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When I type the following

lis = {1, 2};
pos = Position[lis, 1];
result = Extract[lis, pos]

the result is always a list.

{1}

another example

lis = {{1}, {2}};
pos = Position[lis, {1}];
result = Extract[lis, pos]

{{1}}

Mathematica always adds an extra {} in the result. What would be the best way to remove this extra {}, other than applying Flatten[result,1] each time? And is there a case where removing these extra {} can cause a problem?

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3 Answers 3

up vote 4 down vote accepted

If I understood your question correctly, you are asking why

lis = {{1}, {2}};
pos = Position[lis, {1}];
result = Extract[lis, pos]

returns

{{1}}

rather than

{1}

The answer is, I think, simple: Position[lis,{1}] gives the position at which {1}, not 1 appears in lis; when you then go and look at that position using Extract, you do indeed get {1} which is then wrapped in a list (which is exactly what happened in the first case, when you looked for 1 and obtained {1} as a result; just replace 1 by {1}, because that is now what you are asking for.

To see this more clearly, try

lis = {f[1], f[2]};
pos = Position[lis, f[1]];
result = Extract[lis, pos]

which gives

{f[1]}

The point here is that List in {1} (which is the same as List[1] if you check look at the FullForm) before was just a head, like f here. Should mathematica have remove f here? If not, then why should it have removed the innermost List earlier?

And finally, if you really want to remove the inner {} in your second example, try

lis = {{1}, {2, {1}}};
pos = Position[lis, {1}];
result = Extract[lis, pos, #[[1]] &]

giving

{1, 1}

EDIT: I am becoming puzzled with some of the answers here. If I do

lis = {{1}, {2, {1, 2, {1}}}};
pos = Position[lis, 1];
result = Extract[lis, pos]

then I get

{1, 1, 1}

in result. I only get the extra brackets when I actually obtain the positions of {1} in pos instead of the positions of 1 (and then when I look at those positions, I find {1}). Or am I missing something in your question?

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You probably realise this, but Position and Extract return lists because the requested values may be found in more than one position. So in general, removing the outer brackets doesn't make sense.

If you are sure the result is a singleton list, using Flatten would destroy information if the element is itself a list. For example,

Position[{{1}},1]

gives a list whose sole element is a list. So in this case, using Extract would make more sense.

Even so, there are many situations where Mathematica treats {x} very differently to x, as in

Position[1,1]
Position[{1},1]

which have very different results. So whether you can remove the outer braces from a one-member list depends on what you plan to do with it.

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Short answer: You should probably use First@Position[...]

Long answer: Lets separate the question to 2 parts:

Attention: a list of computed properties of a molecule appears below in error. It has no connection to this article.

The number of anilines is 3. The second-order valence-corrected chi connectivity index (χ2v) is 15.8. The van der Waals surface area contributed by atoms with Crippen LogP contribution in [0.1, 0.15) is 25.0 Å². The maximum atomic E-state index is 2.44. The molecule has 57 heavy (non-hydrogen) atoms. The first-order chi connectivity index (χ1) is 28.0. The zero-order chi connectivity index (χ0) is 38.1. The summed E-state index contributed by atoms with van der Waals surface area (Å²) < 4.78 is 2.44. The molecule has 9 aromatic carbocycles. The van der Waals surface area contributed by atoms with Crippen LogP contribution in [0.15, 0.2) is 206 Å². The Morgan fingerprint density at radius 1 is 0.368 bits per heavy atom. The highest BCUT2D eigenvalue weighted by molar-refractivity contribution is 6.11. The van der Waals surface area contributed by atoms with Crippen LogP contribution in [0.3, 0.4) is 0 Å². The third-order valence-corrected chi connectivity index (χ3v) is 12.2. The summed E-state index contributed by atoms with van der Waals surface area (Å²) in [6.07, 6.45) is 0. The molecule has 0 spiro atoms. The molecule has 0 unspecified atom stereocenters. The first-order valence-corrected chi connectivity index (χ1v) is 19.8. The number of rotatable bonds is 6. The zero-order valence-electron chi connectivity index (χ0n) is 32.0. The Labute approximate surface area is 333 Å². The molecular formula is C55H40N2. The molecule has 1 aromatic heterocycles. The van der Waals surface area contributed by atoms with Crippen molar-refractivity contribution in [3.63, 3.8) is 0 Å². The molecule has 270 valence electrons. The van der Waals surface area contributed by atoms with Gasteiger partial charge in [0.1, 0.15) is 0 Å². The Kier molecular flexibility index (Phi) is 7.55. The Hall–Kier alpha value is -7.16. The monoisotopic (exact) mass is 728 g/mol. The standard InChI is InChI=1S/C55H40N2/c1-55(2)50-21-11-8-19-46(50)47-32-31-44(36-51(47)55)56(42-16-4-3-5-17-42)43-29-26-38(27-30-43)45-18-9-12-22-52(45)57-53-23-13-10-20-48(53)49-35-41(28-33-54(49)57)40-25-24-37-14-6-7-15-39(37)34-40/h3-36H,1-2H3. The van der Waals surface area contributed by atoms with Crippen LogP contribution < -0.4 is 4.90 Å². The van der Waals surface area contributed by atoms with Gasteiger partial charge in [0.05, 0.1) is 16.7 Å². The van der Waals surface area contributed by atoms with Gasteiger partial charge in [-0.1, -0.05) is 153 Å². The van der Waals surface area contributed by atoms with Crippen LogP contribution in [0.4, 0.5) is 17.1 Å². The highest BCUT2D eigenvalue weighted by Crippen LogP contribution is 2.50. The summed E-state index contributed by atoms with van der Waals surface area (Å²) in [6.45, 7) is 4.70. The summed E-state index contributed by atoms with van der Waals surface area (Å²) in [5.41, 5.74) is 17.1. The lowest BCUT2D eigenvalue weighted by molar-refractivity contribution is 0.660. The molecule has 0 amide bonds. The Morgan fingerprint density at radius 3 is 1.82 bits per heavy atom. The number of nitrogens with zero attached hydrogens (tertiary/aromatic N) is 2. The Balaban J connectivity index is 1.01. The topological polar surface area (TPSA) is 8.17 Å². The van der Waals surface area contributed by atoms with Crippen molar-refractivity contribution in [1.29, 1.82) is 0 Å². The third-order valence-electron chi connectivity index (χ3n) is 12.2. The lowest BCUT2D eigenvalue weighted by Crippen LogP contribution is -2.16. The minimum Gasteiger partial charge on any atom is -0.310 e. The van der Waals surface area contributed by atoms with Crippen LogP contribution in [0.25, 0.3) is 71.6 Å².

Why do you have the extra {} in the result for Position?

i.e. why:

lis = {1, 2};
Position[lis, 1]

returns {{1}}?

This is in order to work consistently with n-dimensional list, that may have the requested values in more than one position. For example:

lis = {{1, 2, 3}, {1, 5, 6}, {1, 2, 1}};
Position[lis, 1]

returns {{1, 1}, {2, 1}, {3, 1}, {3, 3}}

which is a list of the coordinates the result is found in. So in your case:

lis = {1, 2};
Position[lis, 1]

return {{1}}, as in: we found your requested value one time, in the coordinate-set {1}.

Now, a lot of times Mathematica assume that there might be a list of solutions (for example, in Solve), but the user know that he expect only one. A suitable code to this in your case will be First@Position[...]. this will return the first (and, assumebly, only) element in the list of positions -- So, if you are sure that the element you are searching for exist only once in the list and want to know where, use this way.

Why do you have the extra {} in the result for Extract?

Extract can work in two different ways.

If I'm doing Extract[{{a, b, c}, {d, e, f}, {g, e, h}}, {1, 2}] I will get b, so extract with a 1 dimensional list of is just choosing and returning this element. In fact, Extract[lis, {1, 2}] is equal to lis[[1, 2]]

If I'm doing Extract[{{a, b, c}, {d, e, f}, {g, e, h}}, {{1, 2}, {3, 4}}] I will get {b, h}, so extract with a 2 dimensional list is choosing and returning a list of elements.

In your case(s), you are doing Extract[lis, {{1}}], as in: give me a list containing only the element lis[[1]]. The result is always this element in a list, which is the extra {}

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There is a problem with your solution. If I use First@Position[...] then it will not work all the time. Here is an example: First@Position[{1,2}, 99]. So one has to check first to see if Position did not return {} before using this method, which is not good. But Flatten[Position[{1, 2}, 99], 1] will work even if Position returns {} or not. –  Robert H Jul 20 '11 at 18:46
    
yep. This trick works if the element exist only and exactly once in the code. –  j0ker5 Jul 24 '11 at 13:45
    
I think/hope I explained pretty well why does Mathematica add the extra {} to your result. In order to say what's the best way to remove them, you need to give more information - what do you try to do (what's the start and end point)? do you expect 'strange' cases in your input (like more or less than 1 found element)? and how do you want the program to handle them? –  j0ker5 Jul 24 '11 at 13:52

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